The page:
Three Marketing Trends for 2011

Moleskine notebook.

Image via Wikipedia

When you communicate by telling a story, you influence people by helping them decide for themselves what the truth is.  That was the premise of the movie, Inception: the most powerful idea is one you are able to come to on your own (an application of the first rule of storytelling 101: show, don’t tell.)

Stories are told in “about us” pages, on YouTube and on blogs. This about us page from Top Secret Recipes, is an example of effective storytelling.  Todd Wilbur, the owner of the company, shares his struggle to replicate his favorite store and restaurant-bought foods using recipes he found online but was always disappointed in the results, so he set out to create recipes himself. He went from  being a guy who couldn’t hold a job to a becoming a best-selling author just as his bank account was about to run dry.  Even though the story is over 1,000 words long, it holds your attention, and in the end, you want to buy his recipe book, even if you don’t cook.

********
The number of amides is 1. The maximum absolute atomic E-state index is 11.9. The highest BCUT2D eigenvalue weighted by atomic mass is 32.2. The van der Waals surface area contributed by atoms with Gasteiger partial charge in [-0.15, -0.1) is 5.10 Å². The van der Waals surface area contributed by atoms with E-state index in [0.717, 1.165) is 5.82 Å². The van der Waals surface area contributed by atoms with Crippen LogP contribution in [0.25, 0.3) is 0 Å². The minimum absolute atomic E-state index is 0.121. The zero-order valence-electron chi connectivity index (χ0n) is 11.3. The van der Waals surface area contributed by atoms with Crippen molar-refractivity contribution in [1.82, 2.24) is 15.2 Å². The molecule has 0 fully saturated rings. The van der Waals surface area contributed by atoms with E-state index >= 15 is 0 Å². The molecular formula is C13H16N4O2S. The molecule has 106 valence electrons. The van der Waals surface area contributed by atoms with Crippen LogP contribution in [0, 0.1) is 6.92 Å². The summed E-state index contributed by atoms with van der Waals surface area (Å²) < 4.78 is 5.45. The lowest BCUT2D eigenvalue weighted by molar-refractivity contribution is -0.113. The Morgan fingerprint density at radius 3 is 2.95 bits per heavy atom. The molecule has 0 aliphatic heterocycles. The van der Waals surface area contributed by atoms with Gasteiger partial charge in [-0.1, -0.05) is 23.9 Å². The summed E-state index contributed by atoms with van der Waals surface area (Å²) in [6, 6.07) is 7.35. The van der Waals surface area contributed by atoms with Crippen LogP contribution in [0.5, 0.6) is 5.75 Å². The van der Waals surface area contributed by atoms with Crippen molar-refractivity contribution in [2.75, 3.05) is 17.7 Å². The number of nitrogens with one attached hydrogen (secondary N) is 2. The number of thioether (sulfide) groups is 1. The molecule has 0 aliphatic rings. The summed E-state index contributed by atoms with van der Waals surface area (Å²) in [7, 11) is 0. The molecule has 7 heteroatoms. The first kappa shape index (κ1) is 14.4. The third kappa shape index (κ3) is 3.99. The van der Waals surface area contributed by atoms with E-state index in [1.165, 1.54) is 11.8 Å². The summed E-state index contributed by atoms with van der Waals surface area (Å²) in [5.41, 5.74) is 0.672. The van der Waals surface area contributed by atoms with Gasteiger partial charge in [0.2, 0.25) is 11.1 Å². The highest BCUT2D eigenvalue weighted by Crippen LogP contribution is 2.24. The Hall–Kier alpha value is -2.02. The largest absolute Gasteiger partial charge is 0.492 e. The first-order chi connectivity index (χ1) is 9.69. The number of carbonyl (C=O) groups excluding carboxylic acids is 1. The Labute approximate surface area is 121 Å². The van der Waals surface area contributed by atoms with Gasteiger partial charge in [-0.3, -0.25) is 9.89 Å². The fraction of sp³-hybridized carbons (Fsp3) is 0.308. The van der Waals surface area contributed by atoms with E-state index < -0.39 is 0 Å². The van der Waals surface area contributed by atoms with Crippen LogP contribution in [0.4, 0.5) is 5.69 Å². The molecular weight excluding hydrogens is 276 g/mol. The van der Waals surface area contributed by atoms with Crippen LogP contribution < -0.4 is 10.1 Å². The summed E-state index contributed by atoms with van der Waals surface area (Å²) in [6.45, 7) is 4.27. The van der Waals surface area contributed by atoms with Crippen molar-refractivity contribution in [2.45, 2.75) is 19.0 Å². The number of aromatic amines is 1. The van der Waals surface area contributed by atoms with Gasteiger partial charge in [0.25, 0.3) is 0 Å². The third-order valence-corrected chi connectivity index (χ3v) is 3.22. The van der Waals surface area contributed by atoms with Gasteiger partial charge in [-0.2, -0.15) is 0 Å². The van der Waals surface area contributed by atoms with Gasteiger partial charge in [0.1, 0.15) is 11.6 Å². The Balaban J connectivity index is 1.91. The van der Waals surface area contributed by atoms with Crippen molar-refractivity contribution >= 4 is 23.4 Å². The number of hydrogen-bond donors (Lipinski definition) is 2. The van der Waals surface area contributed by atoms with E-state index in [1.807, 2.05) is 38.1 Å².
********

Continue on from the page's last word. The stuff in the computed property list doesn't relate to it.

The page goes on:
What if you sell something as simple as notebooks or pens?  How do you tell a story about a so simple a product? Look at what Moleskine or Shaeffer Pens have to say about their products and you’ll see how a great story can wrap itself around even simple office supply products.

Go to the source to read the article if you want more:


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